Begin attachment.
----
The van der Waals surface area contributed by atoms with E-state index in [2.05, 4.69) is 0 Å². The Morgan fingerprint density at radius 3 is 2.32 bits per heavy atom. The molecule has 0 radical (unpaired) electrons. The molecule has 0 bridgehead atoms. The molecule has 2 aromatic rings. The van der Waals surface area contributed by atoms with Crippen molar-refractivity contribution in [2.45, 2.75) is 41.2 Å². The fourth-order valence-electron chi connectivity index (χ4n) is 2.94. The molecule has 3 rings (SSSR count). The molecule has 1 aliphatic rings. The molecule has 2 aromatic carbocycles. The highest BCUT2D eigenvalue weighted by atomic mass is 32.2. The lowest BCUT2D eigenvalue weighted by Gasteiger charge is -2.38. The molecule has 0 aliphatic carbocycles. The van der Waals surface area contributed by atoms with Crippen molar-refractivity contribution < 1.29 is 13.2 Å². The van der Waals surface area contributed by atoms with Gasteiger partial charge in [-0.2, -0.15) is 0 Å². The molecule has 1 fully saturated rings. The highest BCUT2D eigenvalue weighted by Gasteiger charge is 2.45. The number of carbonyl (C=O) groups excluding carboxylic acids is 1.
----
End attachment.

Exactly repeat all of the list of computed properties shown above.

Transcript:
The van der Waals surface area contributed by atoms with E-state index in [2.05, 4.69) is 0 Å². The Morgan fingerprint density at radius 3 is 2.32 bits per heavy atom. The molecule has 0 radical (unpaired) electrons. The molecule has 0 bridgehead atoms. The molecule has 2 aromatic rings. The van der Waals surface area contributed by atoms with Crippen molar-refractivity contribution in [2.45, 2.75) is 41.2 Å². The fourth-order valence-electron chi connectivity index (χ4n) is 2.94. The molecule has 3 rings (SSSR count). The molecule has 1 aliphatic rings. The molecule has 2 aromatic carbocycles. The highest BCUT2D eigenvalue weighted by atomic mass is 32.2. The lowest BCUT2D eigenvalue weighted by Gasteiger charge is -2.38. The molecule has 0 aliphatic carbocycles. The van der Waals surface area contributed by atoms with Crippen molar-refractivity contribution < 1.29 is 13.2 Å². The van der Waals surface area contributed by atoms with Gasteiger partial charge in [-0.2, -0.15) is 0 Å². The molecule has 1 fully saturated rings. The highest BCUT2D eigenvalue weighted by Gasteiger charge is 2.45. The number of carbonyl (C=O) groups excluding carboxylic acids is 1.